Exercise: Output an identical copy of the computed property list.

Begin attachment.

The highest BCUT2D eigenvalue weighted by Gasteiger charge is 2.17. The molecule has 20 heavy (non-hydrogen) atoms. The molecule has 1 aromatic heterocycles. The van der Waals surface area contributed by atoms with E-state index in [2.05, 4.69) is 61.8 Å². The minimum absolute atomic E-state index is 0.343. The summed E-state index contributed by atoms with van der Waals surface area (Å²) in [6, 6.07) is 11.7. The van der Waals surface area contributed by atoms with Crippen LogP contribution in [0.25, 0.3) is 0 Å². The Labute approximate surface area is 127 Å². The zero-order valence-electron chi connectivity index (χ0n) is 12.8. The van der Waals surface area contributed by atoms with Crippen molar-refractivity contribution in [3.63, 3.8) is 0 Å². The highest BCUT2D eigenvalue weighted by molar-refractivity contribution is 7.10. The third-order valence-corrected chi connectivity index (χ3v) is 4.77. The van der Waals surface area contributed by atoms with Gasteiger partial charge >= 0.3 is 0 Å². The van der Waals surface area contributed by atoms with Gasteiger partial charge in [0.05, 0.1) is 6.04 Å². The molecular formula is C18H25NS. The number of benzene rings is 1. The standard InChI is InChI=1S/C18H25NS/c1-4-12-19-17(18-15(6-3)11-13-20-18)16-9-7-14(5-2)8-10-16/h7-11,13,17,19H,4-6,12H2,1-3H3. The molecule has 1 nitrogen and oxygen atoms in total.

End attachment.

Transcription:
The highest BCUT2D eigenvalue weighted by Gasteiger charge is 2.17. The molecule has 20 heavy (non-hydrogen) atoms. The molecule has 1 aromatic heterocycles. The van der Waals surface area contributed by atoms with E-state index in [2.05, 4.69) is 61.8 Å². The minimum absolute atomic E-state index is 0.343. The summed E-state index contributed by atoms with van der Waals surface area (Å²) in [6, 6.07) is 11.7. The van der Waals surface area contributed by atoms with Crippen LogP contribution in [0.25, 0.3) is 0 Å². The Labute approximate surface area is 127 Å². The zero-order valence-electron chi connectivity index (χ0n) is 12.8. The van der Waals surface area contributed by atoms with Crippen molar-refractivity contribution in [3.63, 3.8) is 0 Å². The highest BCUT2D eigenvalue weighted by molar-refractivity contribution is 7.10. The third-order valence-corrected chi connectivity index (χ3v) is 4.77. The van der Waals surface area contributed by atoms with Gasteiger partial charge >= 0.3 is 0 Å². The van der Waals surface area contributed by atoms with Gasteiger partial charge in [0.05, 0.1) is 6.04 Å². The molecular formula is C18H25NS. The number of benzene rings is 1. The standard InChI is InChI=1S/C18H25NS/c1-4-12-19-17(18-15(6-3)11-13-20-18)16-9-7-14(5-2)8-10-16/h7-11,13,17,19H,4-6,12H2,1-3H3. The molecule has 1 nitrogen and oxygen atoms in total.